7 Novels About People Feeling Out of Place

Jeff Boyd, author of "The Weight," recommends books about finding belonging in an environment of otherness

A person wearing vans standing on top of post-rain oil sheen.
Photo by Jesse Bowser on Unsplash

One of the hardest things about feeling out of place is the loneliness. Living somewhere where the bulk of your software isn’t compatible with the system everyone else is running on. The people around you got their own problems, of course, but for them, it’s not a matter of the system not accepting who they are at a fundamental level.

A person happily alone is not out of place. An out-of-place person yearns for real love. Feeling out of place is about social-emotional efforts that yield slim to no returns. Feeling out of place is about fatigue. It’s about the fact that anyone who looks at them can see that something about them is off—at least that’s how the out-of-place person feels about it—and the ways in which people poke and prod or even ignore them only proves their assumptions.

So why go through with living in a mess like that? Why not go someplace where people can accept you for who you are? Well, in the case of the main character, Julian, in my debut novel The Weight, he’s never really felt like he belonged anywhere to begin with. His new life in Portland, Oregon feels like it might be his best shot at getting whole. Only trouble is, none of his friends look like him or think like him or come from where he came from. So how does he deal? How does he resolve his feeling out of place with the strong desire to belong where he stands in a way that feels true to his head, heart, and soul? The novels below provide a possible answer to those questions of finding belonging in an environment of otherness.

Small Things Like These by Claire Keegan

Set in 1985, Bill Furlong is a coal merchant in a small town in Ireland. He’s a kind, hardworking family man, beloved and respected by those in his community. His life isn’t easy though, besides the hard work of making sure everyone in the town stays warm through the winter—all the deliveries, and all the long hours—he was a child born out of wedlock in a place and time where that really matters. Fortunately, he and his mother were taken in by a kind woman with enough money not to care about society’s moors. But being raised the way he was, as an outsider, he’s got a soft spot for the downtrodden. So, in the last month of the year, with Christmas quickly approaching, when he realizes that the local parish’s Good Shepherd Convent is separating young mothers from their children and making them do the town’s laundry, he’s got a big problem with that, trouble is, he seems to be the only person in town who does. Keegan’s writing is beautiful and precise and forces the reader to ask deep questions as they follow the actions and frustrations of the compassionate and out-of-place Bill Furlong.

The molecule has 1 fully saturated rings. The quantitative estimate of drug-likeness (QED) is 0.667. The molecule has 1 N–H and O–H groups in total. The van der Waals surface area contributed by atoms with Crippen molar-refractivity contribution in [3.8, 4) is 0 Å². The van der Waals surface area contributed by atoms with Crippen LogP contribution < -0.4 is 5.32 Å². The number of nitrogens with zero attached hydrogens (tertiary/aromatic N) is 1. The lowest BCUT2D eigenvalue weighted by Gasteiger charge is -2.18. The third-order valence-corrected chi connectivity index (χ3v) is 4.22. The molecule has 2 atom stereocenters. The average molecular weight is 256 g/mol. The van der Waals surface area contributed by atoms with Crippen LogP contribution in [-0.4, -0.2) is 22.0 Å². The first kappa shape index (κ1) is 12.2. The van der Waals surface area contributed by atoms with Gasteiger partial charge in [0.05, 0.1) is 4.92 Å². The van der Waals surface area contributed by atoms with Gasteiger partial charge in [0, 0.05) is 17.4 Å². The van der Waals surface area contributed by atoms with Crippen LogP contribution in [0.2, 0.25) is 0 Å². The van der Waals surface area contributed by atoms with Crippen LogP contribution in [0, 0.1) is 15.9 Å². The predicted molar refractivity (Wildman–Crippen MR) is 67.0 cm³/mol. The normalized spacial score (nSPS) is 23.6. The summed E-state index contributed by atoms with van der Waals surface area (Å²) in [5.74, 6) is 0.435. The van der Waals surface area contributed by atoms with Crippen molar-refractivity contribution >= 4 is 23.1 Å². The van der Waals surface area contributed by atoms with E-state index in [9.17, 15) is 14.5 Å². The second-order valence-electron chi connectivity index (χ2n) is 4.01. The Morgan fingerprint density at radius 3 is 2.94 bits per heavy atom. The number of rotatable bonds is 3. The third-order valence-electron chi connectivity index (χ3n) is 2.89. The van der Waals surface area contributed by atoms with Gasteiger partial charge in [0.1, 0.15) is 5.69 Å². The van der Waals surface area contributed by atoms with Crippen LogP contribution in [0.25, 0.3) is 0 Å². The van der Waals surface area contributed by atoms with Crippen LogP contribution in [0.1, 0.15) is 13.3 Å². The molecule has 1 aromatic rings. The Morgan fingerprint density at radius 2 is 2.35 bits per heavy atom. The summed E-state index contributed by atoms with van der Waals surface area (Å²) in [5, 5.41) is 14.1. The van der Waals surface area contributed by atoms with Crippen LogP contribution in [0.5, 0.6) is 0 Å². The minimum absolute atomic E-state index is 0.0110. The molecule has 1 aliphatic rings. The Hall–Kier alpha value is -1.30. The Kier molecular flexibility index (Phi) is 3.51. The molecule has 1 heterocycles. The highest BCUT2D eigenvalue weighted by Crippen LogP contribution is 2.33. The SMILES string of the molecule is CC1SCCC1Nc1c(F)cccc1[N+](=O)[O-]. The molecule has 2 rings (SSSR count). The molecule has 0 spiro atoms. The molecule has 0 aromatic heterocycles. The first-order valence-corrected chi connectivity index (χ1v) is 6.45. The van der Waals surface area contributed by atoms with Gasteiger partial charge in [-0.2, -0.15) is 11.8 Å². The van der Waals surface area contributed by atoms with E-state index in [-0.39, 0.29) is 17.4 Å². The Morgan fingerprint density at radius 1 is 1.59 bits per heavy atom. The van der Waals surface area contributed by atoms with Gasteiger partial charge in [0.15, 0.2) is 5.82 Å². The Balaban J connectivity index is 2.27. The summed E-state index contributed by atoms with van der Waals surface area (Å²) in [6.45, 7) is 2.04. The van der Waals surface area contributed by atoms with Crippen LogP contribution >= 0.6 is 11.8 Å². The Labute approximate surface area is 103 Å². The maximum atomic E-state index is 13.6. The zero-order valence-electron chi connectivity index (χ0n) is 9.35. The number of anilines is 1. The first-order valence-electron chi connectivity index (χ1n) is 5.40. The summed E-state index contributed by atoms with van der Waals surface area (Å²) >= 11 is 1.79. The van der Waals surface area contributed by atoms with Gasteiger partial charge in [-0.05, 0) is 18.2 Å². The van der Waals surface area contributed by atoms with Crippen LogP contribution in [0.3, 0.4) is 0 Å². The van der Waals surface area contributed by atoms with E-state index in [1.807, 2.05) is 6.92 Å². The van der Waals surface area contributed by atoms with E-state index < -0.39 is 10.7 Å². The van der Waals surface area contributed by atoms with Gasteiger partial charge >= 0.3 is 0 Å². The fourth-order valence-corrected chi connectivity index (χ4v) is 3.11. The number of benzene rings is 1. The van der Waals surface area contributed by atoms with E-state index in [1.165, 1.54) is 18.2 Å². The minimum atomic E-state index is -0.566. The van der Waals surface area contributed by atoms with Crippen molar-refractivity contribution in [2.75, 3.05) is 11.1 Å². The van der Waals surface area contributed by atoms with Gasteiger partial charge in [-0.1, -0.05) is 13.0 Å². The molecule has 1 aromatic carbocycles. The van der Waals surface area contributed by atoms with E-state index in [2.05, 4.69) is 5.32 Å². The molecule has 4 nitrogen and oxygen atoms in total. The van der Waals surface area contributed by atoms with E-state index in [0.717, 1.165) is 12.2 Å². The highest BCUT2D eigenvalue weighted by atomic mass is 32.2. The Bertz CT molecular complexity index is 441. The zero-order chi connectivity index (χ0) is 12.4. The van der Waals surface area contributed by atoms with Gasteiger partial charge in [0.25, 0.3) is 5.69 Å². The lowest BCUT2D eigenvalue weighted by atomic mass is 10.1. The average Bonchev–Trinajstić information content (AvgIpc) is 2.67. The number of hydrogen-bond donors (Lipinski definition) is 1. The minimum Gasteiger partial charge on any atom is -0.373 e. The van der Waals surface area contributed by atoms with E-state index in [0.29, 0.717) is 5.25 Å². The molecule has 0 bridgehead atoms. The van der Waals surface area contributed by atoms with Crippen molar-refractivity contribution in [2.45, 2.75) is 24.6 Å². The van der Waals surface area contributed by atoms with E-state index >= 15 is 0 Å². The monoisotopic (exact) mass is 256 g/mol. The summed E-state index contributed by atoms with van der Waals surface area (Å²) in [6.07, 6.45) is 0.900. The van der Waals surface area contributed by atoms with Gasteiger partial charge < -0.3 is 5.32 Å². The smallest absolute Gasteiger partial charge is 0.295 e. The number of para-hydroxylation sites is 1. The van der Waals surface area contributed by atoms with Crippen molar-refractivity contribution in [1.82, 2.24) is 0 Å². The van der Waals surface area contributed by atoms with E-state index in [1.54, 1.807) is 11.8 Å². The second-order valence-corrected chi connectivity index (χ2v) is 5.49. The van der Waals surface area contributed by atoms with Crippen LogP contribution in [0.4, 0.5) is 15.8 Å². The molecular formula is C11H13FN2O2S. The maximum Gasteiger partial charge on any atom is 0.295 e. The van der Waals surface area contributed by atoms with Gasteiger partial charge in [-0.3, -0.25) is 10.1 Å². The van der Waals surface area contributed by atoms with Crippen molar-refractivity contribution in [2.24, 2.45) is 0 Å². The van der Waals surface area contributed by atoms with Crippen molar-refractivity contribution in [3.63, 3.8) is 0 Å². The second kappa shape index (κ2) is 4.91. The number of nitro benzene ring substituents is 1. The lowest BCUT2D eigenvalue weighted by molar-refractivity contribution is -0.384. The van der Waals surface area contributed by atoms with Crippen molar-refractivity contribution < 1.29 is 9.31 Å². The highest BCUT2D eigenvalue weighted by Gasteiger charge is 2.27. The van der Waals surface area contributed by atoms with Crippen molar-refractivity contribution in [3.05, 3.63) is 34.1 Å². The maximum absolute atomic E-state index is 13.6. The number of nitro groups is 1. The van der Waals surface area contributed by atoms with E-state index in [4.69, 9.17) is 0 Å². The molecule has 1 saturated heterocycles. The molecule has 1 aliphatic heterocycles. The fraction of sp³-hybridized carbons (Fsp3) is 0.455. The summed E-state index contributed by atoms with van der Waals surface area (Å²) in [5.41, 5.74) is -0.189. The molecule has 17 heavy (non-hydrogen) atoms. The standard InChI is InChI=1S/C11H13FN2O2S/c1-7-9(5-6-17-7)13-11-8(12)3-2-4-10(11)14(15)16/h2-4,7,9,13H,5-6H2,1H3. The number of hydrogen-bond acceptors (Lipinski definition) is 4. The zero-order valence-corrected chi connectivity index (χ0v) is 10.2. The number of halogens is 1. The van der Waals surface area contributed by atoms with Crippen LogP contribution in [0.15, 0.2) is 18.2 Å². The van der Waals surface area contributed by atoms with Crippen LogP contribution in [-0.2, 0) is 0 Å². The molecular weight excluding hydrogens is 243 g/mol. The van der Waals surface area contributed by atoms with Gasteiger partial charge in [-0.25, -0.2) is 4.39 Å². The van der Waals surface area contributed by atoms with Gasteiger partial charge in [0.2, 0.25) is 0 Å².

The Sorrows of Others by Ada Zhang

Every character we follow in Ada Zhang’s incredible debut collection is out of place for one reason or another. For one it’s a matter of being in a new country. For another it’s a matter of needing to save money and therefore being a young tenant in the home of an elderly woman. Sometimes the divide is a matter of generational differences. Sometimes the divide is a matter of culture, confusion, and expectations unmet. But all the characters in these stories want to understand and to be understood. Zhang’s characters, old and young, are deep and full of desire.

They Can’t Kill Us Until They Kill Us by Hanif Abdurraqib